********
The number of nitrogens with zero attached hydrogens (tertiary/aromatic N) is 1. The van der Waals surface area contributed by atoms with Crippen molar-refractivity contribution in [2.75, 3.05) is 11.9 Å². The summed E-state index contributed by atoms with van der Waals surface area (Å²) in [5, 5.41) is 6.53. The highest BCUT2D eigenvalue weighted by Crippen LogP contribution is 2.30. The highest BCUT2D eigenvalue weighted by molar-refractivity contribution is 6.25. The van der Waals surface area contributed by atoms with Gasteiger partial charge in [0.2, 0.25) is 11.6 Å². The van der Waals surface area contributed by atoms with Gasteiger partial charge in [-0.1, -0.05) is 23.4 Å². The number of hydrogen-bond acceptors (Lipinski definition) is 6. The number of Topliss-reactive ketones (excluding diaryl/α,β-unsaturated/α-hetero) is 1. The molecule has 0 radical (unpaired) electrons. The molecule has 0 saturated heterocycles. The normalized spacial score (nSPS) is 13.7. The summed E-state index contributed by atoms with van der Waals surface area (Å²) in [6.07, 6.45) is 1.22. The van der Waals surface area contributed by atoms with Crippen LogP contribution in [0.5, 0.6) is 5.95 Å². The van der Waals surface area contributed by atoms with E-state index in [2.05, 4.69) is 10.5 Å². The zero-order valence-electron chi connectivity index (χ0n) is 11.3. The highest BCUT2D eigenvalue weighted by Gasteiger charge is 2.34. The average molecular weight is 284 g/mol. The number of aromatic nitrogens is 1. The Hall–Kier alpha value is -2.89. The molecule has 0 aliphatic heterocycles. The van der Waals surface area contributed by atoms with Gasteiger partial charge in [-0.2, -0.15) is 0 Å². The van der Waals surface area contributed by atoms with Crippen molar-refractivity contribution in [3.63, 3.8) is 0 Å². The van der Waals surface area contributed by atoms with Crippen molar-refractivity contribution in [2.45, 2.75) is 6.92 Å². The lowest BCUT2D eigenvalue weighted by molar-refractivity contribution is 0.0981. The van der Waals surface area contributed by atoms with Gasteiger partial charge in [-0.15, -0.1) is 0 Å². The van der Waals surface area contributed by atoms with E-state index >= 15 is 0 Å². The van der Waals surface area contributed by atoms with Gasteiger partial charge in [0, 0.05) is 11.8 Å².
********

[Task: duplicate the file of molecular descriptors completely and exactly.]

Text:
The number of nitrogens with zero attached hydrogens (tertiary/aromatic N) is 1. The van der Waals surface area contributed by atoms with Crippen molar-refractivity contribution in [2.75, 3.05) is 11.9 Å². The summed E-state index contributed by atoms with van der Waals surface area (Å²) in [5, 5.41) is 6.53. The highest BCUT2D eigenvalue weighted by Crippen LogP contribution is 2.30. The highest BCUT2D eigenvalue weighted by molar-refractivity contribution is 6.25. The van der Waals surface area contributed by atoms with Gasteiger partial charge in [0.2, 0.25) is 11.6 Å². The van der Waals surface area contributed by atoms with Gasteiger partial charge in [-0.1, -0.05) is 23.4 Å². The number of hydrogen-bond acceptors (Lipinski definition) is 6. The number of Topliss-reactive ketones (excluding diaryl/α,β-unsaturated/α-hetero) is 1. The molecule has 0 radical (unpaired) electrons. The molecule has 0 saturated heterocycles. The normalized spacial score (nSPS) is 13.7. The summed E-state index contributed by atoms with van der Waals surface area (Å²) in [6.07, 6.45) is 1.22. The van der Waals surface area contributed by atoms with Crippen LogP contribution in [0.5, 0.6) is 5.95 Å². The van der Waals surface area contributed by atoms with E-state index in [2.05, 4.69) is 10.5 Å². The zero-order valence-electron chi connectivity index (χ0n) is 11.3. The highest BCUT2D eigenvalue weighted by Gasteiger charge is 2.34. The average molecular weight is 284 g/mol. The number of aromatic nitrogens is 1. The Hall–Kier alpha value is -2.89. The molecule has 0 aliphatic heterocycles. The van der Waals surface area contributed by atoms with Gasteiger partial charge in [-0.2, -0.15) is 0 Å². The van der Waals surface area contributed by atoms with Crippen molar-refractivity contribution in [3.63, 3.8) is 0 Å². The van der Waals surface area contributed by atoms with Crippen molar-refractivity contribution in [2.45, 2.75) is 6.92 Å². The lowest BCUT2D eigenvalue weighted by molar-refractivity contribution is 0.0981. The van der Waals surface area contributed by atoms with Gasteiger partial charge in [-0.15, -0.1) is 0 Å². The van der Waals surface area contributed by atoms with E-state index >= 15 is 0 Å². The van der Waals surface area contributed by atoms with Gasteiger partial charge in [0, 0.05) is 11.8 Å².